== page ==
Looking for a job? Look no further. Chesapeake currently has about 400 positions open, primarily in Pearsall, Texas near San Antonio and in Canton, Ohio.
Positions available are varied and include forehand trainees, field technicians, equipment operators, and electronic technicians.
“Combat engineers are great candidates for us, but we also like to hire those who have worked in non-combat related positions, too,” said Allbaugh.
“We are looking for drilling engineers, managers, assistant managers and process analysts,” added Trey Landry, a business manager for GPOR.
The rank you wore in the military doesn’t matter here, either.
“We are interested in hiring former officers, non-commissioned officers and enlisted personnel. We don’t try to pigeonhole vets into one type of position. Instead, we try to match their strengths with our required skill sets,” said Allbaugh.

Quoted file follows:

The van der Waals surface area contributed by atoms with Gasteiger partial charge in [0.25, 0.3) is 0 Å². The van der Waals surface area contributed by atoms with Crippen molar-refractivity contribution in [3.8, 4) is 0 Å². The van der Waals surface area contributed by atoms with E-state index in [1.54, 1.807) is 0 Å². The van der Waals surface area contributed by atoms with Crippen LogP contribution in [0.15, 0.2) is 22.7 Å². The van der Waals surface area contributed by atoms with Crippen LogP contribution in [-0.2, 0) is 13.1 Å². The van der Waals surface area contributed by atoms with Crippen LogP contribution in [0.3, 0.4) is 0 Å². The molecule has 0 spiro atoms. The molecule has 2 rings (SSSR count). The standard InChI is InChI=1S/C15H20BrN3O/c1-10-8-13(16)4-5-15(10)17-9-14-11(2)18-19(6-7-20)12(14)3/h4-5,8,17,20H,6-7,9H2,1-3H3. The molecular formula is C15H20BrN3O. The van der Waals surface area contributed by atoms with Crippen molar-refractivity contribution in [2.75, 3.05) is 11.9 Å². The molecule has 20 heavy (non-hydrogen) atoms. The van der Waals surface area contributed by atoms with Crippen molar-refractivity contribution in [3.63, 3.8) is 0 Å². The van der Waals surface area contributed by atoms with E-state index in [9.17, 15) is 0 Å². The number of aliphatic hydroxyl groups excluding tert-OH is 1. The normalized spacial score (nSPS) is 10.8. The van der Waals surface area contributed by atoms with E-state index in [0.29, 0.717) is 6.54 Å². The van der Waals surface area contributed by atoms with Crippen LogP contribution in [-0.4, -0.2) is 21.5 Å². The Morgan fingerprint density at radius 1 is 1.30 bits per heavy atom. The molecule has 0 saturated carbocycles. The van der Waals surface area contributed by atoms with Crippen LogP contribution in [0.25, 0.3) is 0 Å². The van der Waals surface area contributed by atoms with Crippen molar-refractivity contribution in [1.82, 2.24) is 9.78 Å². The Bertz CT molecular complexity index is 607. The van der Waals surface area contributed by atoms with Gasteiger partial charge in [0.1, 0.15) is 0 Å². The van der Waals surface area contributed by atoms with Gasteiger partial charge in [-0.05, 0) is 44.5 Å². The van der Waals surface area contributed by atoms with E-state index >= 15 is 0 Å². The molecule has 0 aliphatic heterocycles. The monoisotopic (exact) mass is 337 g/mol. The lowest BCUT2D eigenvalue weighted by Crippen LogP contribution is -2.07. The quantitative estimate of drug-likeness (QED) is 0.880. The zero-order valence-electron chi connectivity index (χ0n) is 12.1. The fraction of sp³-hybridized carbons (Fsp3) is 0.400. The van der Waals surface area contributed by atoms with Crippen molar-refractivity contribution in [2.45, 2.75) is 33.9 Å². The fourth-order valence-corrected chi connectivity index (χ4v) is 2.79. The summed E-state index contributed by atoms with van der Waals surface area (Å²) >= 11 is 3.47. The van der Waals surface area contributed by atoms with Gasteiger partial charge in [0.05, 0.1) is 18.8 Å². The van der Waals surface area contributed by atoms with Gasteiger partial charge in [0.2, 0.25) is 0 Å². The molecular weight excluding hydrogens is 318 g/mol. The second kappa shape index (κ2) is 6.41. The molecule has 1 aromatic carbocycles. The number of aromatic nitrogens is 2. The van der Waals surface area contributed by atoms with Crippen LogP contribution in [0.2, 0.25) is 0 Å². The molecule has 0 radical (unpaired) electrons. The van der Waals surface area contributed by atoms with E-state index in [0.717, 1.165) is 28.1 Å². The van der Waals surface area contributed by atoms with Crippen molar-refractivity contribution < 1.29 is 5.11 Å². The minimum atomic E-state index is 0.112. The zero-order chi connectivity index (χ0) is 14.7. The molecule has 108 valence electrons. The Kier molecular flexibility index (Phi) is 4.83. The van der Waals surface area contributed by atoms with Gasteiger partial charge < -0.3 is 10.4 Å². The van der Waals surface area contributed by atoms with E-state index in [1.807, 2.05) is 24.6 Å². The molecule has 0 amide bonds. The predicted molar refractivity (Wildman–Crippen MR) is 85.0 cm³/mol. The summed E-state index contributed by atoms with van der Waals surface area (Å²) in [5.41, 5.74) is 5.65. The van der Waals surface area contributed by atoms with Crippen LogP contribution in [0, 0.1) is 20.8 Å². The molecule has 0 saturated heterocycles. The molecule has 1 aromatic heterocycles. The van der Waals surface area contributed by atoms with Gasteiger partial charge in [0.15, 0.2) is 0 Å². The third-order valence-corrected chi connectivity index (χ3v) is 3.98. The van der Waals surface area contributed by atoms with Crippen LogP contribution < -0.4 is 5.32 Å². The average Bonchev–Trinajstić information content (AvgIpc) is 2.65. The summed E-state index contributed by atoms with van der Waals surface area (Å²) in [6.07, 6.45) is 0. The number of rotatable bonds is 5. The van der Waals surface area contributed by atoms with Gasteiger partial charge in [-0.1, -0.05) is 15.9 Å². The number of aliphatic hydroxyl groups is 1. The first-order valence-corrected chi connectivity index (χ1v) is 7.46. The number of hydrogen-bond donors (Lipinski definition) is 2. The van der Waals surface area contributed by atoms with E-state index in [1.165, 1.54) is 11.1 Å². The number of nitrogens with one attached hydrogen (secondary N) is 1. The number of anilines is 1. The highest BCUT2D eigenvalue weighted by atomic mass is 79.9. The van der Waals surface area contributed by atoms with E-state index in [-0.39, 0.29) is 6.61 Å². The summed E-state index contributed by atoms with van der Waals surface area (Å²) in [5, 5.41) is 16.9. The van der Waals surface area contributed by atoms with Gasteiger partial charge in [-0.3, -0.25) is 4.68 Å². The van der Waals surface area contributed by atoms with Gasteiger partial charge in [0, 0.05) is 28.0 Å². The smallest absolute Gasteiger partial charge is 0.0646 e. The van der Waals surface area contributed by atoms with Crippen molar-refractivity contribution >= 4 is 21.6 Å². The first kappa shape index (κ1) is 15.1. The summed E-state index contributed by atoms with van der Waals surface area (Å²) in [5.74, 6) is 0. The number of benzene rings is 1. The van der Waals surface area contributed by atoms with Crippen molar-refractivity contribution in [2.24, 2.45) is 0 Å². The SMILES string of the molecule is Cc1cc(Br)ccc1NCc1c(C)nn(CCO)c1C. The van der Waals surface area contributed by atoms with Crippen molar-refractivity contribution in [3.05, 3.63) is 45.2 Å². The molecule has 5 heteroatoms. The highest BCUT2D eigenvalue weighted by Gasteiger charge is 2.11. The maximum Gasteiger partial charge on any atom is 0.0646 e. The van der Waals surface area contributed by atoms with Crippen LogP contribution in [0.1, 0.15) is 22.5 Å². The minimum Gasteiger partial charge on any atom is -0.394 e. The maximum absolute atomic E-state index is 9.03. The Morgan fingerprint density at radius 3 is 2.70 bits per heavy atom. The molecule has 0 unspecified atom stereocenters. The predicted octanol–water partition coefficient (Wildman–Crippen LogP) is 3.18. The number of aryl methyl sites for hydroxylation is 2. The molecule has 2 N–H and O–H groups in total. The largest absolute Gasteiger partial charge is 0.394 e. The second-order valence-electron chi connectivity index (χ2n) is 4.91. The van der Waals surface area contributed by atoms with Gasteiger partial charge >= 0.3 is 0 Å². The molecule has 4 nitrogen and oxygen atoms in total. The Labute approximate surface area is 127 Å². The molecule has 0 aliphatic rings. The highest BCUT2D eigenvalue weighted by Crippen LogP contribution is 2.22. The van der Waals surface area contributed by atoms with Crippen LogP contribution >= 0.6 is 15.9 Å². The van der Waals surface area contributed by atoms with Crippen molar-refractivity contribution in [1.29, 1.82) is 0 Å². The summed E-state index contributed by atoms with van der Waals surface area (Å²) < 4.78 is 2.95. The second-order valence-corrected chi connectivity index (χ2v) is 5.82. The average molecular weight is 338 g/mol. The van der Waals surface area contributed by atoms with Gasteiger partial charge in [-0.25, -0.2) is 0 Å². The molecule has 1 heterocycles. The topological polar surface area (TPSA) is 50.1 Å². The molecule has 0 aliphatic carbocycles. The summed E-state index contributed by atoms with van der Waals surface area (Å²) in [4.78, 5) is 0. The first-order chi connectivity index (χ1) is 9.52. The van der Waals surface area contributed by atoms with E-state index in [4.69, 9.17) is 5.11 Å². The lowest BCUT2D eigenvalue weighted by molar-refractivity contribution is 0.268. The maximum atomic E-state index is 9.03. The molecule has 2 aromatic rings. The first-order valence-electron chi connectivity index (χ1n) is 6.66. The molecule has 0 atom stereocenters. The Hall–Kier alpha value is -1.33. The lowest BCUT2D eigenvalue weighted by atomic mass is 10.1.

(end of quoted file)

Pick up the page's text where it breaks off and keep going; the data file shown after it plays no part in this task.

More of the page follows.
Recruiting and Retention: Chesapeake Style
“Vets are a special group although they probably won’t want to think of themselves in that way. Our recruiting and retention activities are special, too. They are way different from other companies out there,” said Allbaugh.
“We don’t just tell veterans to go to our web page to find out about openings. We actively seek them out through military focused hiring events, such as the ConferenceHire® events hosted nationwide by Bradley-Morris, Inc. (BMI),” said Allbaugh.
“We take the time to meet face-to-face with candidates at these events and we talk to them. We gladly accept their resumes on the spot,” said Allbaugh.